Still, they twice prolonged the game with exceptional defensive plays involving home-plate collisions with Scioscia, who took throws from the outfield on both occasions and held onto the ball for inning-ending double plays, preventing the Astros from scoring the winning run.

“This is worse than a World Series (loss),” Hershiser said. “It becomes almost more than a game. It has sentimental value to it because you’ve played for so long. You don’t play that much overtime and not care.”

That became clear to an unsuspecting radio reporter, who greeted Lasorda after the game by saying, “Good morning.”

Answered Lasorda: “What’s so . . . good about it?”

Dodger Notes

Saturday night’s game was the longest in the history of each franchise, in terms of time. The Brooklyn Dodgers played in a 26-inning game, a 23-inning game and twice played in 22-inning games. The Astros played in a 24-inning game against the New York Mets on April 15, 1968. The Los Angeles Dodgers played a 21-inning game against the Chicago Cubs on Aug. 16-17, 1982. . . . The Astros used all but three of their players, pitchers Mike Scott and Bob Forsch and outfielder Kevin Bass. . . . Only 13 other games in major league history have lasted as long as 22 innings, including a 9-7 victory by the New York Yankees over the Detroit Tigers on June 24, 1962, when Yogi Berra, who is now a coach for the Astros, caught all 22 innings for the Yankees.

The Dodgers got to their hotel about 4 a.m., CDT, and had to be back at the Astrodome Sunday morning in time for a 1:30 p.m., CDT, game. Normally, the Dodgers leave their hotel 2 1/2 to 3 hours before a road game. Sunday, they left 1 1/2 hours before the game. . . . Both teams elected to skip batting and infield practice. . . . Maybe Houston first baseman Glenn Davis had the best idea. He spent the night sleeping in the trainer’s room.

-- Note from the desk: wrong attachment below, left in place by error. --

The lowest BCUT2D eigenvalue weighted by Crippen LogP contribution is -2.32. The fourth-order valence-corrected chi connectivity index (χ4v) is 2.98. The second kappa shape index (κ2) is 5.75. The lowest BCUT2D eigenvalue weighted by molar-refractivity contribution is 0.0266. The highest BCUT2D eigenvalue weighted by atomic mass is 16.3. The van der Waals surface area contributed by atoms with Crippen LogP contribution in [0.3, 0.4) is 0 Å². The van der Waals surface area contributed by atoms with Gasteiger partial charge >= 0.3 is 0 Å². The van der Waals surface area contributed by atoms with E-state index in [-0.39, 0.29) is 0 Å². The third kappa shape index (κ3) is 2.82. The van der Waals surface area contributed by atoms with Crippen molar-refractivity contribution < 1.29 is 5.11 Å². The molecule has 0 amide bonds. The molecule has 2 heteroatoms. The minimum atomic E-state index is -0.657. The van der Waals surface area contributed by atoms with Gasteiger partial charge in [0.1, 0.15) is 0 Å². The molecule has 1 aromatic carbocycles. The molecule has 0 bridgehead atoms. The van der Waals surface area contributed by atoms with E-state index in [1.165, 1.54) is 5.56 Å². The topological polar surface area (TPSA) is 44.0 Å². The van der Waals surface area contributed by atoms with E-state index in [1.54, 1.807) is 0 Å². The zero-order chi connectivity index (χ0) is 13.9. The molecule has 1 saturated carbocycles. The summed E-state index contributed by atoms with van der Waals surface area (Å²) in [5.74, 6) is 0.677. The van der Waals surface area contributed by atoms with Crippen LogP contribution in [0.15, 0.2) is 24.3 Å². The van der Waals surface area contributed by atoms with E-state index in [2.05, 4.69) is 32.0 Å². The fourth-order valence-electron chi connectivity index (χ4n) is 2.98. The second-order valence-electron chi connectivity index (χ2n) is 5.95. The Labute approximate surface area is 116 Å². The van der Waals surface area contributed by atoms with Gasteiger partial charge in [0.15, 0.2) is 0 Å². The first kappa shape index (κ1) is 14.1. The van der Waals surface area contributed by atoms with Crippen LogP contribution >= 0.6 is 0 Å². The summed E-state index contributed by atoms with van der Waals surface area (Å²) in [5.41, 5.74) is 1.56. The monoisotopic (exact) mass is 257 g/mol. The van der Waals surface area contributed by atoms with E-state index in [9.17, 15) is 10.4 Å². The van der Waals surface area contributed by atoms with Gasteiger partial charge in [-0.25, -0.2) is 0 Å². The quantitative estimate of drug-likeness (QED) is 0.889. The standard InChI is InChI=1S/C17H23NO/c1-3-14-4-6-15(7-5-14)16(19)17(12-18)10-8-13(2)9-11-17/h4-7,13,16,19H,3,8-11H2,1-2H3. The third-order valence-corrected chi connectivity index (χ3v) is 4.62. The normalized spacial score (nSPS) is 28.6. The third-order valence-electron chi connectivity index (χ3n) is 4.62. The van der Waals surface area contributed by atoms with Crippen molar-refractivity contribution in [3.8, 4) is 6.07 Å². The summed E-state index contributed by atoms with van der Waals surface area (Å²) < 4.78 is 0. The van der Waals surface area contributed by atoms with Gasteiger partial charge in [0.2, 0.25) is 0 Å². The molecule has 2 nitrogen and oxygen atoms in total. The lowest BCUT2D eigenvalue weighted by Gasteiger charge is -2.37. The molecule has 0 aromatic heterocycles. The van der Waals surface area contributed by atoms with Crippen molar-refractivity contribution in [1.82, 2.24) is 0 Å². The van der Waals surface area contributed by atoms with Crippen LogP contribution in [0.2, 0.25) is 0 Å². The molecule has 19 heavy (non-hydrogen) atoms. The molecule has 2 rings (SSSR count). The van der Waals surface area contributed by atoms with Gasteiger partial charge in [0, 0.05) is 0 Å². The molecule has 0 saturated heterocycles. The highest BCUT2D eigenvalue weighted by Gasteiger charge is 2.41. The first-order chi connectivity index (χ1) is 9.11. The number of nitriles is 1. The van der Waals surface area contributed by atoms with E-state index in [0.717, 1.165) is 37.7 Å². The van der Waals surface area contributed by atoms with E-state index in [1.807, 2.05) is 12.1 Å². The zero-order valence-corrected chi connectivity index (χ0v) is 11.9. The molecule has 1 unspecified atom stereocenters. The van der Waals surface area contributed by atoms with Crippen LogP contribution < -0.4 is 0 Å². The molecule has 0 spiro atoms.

Said Orel Hershiser of Jeff Hamilton: “He’s got job security. If he fails as a third baseman, he can make it as a pitcher.” Was he joking? “No, that’s the truth,” Hershiser said. . . . Hamilton, who said he threw only one curveball, said his pitches were clocked at 94 m.p.h. in high school. “I probably could have thrown harder,” he said of his appearance Saturday night, “but I didn’t want to be all over the field in that situation.”

Hamilton, who was the losing pitcher, was only the third position player in 21 years to be involved in a decision. Outfielder Rocky Colavito of the Yankees beat the Boston Red Sox in 1968 and utilityman Jose Oquendo of the St. Louis Cardinals lost to the Atlanta Braves on May 14, 1988. Oquendo pitched four innings of a 19-inning loss, allowing four hits and two runs. . . . John Shelby of the Dodgers was 0 for 10, falling one at-bat short of equaling a 69-year-old major league record. Charles Pick of the Boston Braves was 0 for 11 in a 26-inning game against the Brooklyn Dodgers on May 1, 1920.

LONGEST MAJOR LEAGUE GAMES

The 25-inning game between the Chicago White Sox and the Milwaukee Brewers became the longest game in American League history and the longest extra-inning contest in terms of elapsed time in baseball history. A brief rundown of the longest games in major league history:

Longest Game, By Innings NL--26 innings, Brooklyn 1, Boston 1, May 1, 1920 at Boston.

AL--25 innings, Chicago 7, Milwaukee 6, May 8-9, 1984, at Chicago.

Previous record--24 innings: Philadelphia 4, Boston 1, Sept. 1, 1906, at Boston; Detroit 1, Philadelphia 1, July 21, 1945, at Philadelphia.

Longest Night Game, By Innings

NL--25 innings: St. Louis 4, New York 3, Sept. 11, 1974, at New York.

AL--25 innings: Chicago 7, Milwaukee 6, May 8-9, 1984, at Chicago.

Previous AL record--22 innings: Washington 6, Chicago 5, June 12, 1967 at Washington.

Longest Extra-Inning Game, By Time

NL--7 hours 23 minutes: San Francisco 8, New York 6, May 31, 1964, second game (23 innings).

AL--8 hours 6 minutes: Chicago 7, Milwaukee 6, May 8-9, 1984, 25 innings.

Previous AL record--7 hours: New York 9, Detroit 7, June 24, 1962, 22 innings.